Gerard was gone. Such an ignoble departure left me in awe, an awe that I could scarcely shake as I consulted the Yellow Pages for emergency servants. After settling on a local stopgap service, I plunged into literature, to seek out what strange affliction had so besotted dear Gerard.
It turns out that May Day's afoot, I was so informed by the wafting radio in the kitchen. Salutes to the workers and maypole dancing abound, should revolution or ribbons get one's heart beating. May Day, an ancient festival, was twinned with International Workers' Day after Chicago's Haymarket Affair, a somewhat trumped up trial of some workers wrongly accused of loftily directing a bomb towards the police during a strike. Great Scot!
That was in 1886, 19 laborious years after a bearded fellow named Karl Marx's Das Kapital was published, the critique par excellence of the worker's plight (nevermind the fact that no worker's ever likely to understand it, says I, ho ho!). For Marx, the freedom, or unfreedom, of the worker was connected to his ability to produce his own conditions. As history marches on, he said in The German Ideology, people sustain themselves: 'By producing food, man indirectly produces his material life itself.' Under capitalism, the workers reproduce their own, factory-bound conditions. His communist friend, Engels, 40 years earlier had written The Condition of the Working Class in England, a small except of which I'd like to share:
'Here the centralisation of property has reached the highest point; here the morals and customs of the good old times are most completely obliterated; here it has gone so far that the name Merry Old England conveys no meaning, for Old England itself is unknown to memory and to the tales of our grandfathers. Hence, too, there exist here only a rich and a poor class, for the lower middle-class vanishes more completely with every passing day.'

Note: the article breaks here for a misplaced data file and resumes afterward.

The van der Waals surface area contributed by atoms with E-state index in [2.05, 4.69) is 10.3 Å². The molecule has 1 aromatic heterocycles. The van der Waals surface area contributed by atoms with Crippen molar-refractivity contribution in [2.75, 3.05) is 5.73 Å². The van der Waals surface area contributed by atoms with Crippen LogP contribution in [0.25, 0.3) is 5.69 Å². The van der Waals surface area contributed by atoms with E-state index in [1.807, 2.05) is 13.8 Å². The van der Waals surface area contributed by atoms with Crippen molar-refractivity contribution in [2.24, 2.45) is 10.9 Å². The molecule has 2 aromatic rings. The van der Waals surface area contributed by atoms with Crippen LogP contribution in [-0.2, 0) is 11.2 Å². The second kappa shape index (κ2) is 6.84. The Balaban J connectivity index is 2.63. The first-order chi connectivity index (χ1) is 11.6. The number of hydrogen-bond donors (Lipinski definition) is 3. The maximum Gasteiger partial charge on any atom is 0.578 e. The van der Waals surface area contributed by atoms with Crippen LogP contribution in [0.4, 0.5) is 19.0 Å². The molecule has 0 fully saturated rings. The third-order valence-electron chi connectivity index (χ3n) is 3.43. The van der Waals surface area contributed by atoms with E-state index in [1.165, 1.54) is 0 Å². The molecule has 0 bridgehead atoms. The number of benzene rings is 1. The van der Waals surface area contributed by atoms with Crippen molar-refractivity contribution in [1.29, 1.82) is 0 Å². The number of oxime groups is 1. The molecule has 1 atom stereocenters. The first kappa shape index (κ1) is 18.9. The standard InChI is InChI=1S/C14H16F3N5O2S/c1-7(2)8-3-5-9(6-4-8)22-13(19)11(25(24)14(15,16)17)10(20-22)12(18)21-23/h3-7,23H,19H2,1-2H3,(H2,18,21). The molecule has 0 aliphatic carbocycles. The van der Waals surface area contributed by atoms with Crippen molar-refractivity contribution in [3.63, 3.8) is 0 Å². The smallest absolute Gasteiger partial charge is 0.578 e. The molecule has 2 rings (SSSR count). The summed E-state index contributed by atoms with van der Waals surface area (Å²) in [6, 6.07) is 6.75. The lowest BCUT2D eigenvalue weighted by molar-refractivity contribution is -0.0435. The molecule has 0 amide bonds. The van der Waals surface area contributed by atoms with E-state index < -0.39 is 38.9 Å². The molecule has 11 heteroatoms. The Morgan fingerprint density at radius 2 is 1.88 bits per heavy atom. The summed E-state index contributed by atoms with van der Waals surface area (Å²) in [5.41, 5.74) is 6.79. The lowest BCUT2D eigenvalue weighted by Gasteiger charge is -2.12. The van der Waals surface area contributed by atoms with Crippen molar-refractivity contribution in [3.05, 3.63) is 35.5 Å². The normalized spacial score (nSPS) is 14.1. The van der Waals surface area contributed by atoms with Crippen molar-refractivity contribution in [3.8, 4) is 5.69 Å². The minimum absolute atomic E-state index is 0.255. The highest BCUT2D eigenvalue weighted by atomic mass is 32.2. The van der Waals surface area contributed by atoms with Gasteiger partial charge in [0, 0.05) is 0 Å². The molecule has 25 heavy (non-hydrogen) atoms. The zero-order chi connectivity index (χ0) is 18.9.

Ah, yes Merry Old England where have you gone! I for one lament the day, and if capitalism is at fault I say shackle its ankles to the stone! And if one needs sustenance, says I, let him earn his keep on the land. Ah! Again to the Yellow Pages, for surely a new flock of gardeners will prune my garden well for little more than bread, soup, and the corner of a wet barn.
Then I came across, in Reay Tannahil's Food in History, something of a Victorian shopping list. 'In 1841 five shillings [a bad week's wage] bought exactly seven four-pound loaves, just enough to half-fill the stomachs of two adults and three children. It left nothing to pay the rent, noting for tea, nothing for the little piece of bacon that was the poor family's idea of meat.'
But also, a semi-skilled worker's budget, 15 shillings...
Despite my good intention of throwing my workers a fatty loaf every now and then, the world has changed and gone all complicated. I understand why poor Gerard had to go, to spread his wings and perhaps get a job waiting tables in a decent restaurant, or a butler for a celebrity household. He was alienated!